If you are a landlord in New York and you are struggling with the never-ending eviction moratoriums, there are some things you need to know.
When does that latest round of eviction moratoriums end?
While the original CDC and federal government eviction moratorium ended a few months ago, New York State’s moratorium doesn’t end until January 15, 2022.
Does this mean I can’t evict a tenant until next year?
Not necessarily. The NYS eviction Moratorium is ONLY for tenants who cannot pay their rent due to COVID related issues (loss of job, illness, taking care of family). Otherwise, all other reasons for legal eviction still apply.
What can I do if my tenant can’t pay the rent because of COVID?
New York State still has millions of dollars available through the Emergency Rental Assistance Program (ERAP). ERAP provides income-qualified renters and landlords struggling with financial hardship due to COVID-19 up to 12 months back rent and up to three months future rent. Utility cost assistance is also available in some cases. For more information and to apply, click here https://nysrenthelp.otda.ny.gov/en/
What do I do if my tenant just stopped paying rent without a good reason?
Some tenants may have mistaken the eviction moratoriums as a reason to stop paying any rent at all. If they do not fit the requirements for ERAP aid, then they can be treated as any standard non-paying tenant.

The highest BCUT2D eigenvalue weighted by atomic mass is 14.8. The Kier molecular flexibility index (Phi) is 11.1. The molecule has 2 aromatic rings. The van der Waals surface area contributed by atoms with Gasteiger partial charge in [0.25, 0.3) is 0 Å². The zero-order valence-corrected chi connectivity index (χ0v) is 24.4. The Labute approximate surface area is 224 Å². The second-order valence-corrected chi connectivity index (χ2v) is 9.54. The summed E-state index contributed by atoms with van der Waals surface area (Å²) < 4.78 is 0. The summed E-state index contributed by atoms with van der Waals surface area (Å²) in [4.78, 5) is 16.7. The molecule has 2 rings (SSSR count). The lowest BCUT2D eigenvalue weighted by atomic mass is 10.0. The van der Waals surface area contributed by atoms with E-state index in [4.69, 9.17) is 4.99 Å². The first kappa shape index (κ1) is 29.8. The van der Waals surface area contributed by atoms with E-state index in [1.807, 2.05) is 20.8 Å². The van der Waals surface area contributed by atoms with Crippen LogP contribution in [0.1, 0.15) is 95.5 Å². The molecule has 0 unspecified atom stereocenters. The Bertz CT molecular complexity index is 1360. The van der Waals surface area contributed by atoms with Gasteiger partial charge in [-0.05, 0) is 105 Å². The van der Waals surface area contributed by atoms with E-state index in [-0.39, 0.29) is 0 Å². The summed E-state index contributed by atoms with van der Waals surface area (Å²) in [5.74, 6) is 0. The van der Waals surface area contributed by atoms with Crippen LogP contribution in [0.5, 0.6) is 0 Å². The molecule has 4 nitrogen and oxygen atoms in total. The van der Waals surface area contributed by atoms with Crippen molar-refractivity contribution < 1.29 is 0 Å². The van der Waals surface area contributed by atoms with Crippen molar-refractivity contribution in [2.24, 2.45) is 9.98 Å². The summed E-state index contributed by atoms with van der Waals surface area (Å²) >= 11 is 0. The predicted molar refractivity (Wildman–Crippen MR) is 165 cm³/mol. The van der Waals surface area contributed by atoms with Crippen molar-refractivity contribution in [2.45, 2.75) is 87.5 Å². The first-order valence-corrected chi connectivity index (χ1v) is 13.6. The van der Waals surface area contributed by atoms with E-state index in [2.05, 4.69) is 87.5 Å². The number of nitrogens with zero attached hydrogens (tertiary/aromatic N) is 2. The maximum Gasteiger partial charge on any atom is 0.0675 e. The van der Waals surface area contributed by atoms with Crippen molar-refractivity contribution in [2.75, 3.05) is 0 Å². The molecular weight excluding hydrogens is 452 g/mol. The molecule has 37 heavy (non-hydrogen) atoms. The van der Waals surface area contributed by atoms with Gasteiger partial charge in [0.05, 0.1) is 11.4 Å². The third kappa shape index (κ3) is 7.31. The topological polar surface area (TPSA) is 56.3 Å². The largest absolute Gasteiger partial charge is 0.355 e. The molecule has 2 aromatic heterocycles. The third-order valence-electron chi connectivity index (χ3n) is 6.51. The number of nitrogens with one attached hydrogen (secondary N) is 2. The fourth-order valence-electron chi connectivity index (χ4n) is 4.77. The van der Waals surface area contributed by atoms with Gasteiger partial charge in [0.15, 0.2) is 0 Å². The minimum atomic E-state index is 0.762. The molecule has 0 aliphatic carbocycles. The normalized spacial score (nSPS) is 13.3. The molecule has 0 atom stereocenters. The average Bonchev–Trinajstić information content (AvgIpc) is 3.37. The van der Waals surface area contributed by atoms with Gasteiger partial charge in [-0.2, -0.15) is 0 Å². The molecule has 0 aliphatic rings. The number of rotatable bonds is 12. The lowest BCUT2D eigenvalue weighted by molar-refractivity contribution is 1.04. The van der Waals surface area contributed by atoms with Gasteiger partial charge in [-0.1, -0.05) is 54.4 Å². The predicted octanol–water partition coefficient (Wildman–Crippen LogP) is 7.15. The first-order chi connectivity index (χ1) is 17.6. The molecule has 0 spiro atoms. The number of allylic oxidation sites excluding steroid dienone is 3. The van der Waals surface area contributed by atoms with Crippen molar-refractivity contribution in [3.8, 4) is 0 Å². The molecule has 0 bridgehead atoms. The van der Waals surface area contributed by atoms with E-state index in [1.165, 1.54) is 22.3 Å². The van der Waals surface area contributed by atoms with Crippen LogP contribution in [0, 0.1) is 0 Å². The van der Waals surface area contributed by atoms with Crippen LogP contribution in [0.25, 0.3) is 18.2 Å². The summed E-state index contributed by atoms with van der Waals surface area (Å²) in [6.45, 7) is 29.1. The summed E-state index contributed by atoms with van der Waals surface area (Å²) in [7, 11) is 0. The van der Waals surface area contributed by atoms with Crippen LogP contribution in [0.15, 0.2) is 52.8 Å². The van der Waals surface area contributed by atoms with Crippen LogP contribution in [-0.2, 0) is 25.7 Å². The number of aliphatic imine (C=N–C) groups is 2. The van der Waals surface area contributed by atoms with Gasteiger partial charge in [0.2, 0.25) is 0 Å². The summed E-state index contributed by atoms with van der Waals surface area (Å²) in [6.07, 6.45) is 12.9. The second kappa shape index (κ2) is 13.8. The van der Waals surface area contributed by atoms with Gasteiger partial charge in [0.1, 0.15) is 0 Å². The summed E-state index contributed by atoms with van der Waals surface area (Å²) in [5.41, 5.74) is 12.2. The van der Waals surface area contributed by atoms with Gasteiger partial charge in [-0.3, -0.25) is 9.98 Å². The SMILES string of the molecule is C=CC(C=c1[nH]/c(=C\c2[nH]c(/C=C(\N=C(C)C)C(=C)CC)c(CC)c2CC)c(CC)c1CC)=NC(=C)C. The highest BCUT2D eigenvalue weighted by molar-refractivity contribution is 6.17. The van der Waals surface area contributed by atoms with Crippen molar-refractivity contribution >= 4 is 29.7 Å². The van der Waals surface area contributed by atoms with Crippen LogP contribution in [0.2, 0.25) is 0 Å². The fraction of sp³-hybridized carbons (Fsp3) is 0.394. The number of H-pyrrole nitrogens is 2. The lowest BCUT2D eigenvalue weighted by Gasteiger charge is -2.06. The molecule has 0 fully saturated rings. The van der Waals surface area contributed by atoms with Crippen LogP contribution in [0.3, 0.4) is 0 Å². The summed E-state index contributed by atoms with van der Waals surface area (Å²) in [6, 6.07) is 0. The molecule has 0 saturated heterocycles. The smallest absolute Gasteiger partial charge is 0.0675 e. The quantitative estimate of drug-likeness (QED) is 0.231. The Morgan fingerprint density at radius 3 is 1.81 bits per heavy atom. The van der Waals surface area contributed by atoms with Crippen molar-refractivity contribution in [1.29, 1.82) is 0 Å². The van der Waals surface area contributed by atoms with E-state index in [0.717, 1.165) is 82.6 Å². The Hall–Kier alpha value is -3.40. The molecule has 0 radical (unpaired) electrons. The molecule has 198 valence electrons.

My tenant was fine until they stopped paying. What can I do to get my money?
If you simply want the money that is due to you and don’t mind them staying, you can start a “non-payment action.” You would need to serve your tenant with a “14 Day Rent Demand” (you can’t simply just tell them or hand them a letter). In this document you will need to tell the tenant that an eviction proceeding will start if the rent owed is not paid with 14 days. Until this document is sent (and received by the renter), you won’t be able to start the eviction process.
My tenant is also doing things the lease prohibits. Now what?
If the tenant is damaging the property or is doing anything against the agreements in the lease, you must serve a “Notice to Cure” – a document detailing what you want them to stop doing and a reasonable deadline to fix things. If the deadline passes without the problem being “cured”, you then need to serve the tenant a “Termination Notice” noting a deadline for them to leave the property.
What do I do if my tenant ignores all these Demands and Notices?
That’s when your local Landlord Lawyer comes in handy. Together, you can file an eviction notice with your local court. With the right legal representation, you should win a “Judgment of Possession and Warrant of Eviction”, which will allow local law enforcement to intervene and remove the tenant from the property.
Can’t I just turn off the utilities and change the locks?
New York is a tenant-friendly state. As a landlord you must follow multiple regulations, and if at any point you skip or ignore the rules, you’ll end up on the wrong side of the law. It’s illegal in New York to try and force tenant to move.
I need to do something. Who do I call?
Call a lawyer who works specifically New York Landlord-Tenant Litigation.
Ron Weiss has been handling these types of cases for years. He can guide you through the process, handle all the paperwork, and if things end up in court, he will be there on your side. Call him at 631-271-3737 for a free consultation on what is the best way to get the resolution you want.
For more information on New York State and New York City laws, check out Fact Sheet #32 – Eviction, from the NYS Department of Homes and Community Renewal. https://hcr.ny.gov/system/files/documents/2021/05/fact-sheet-32-05-2021.pdf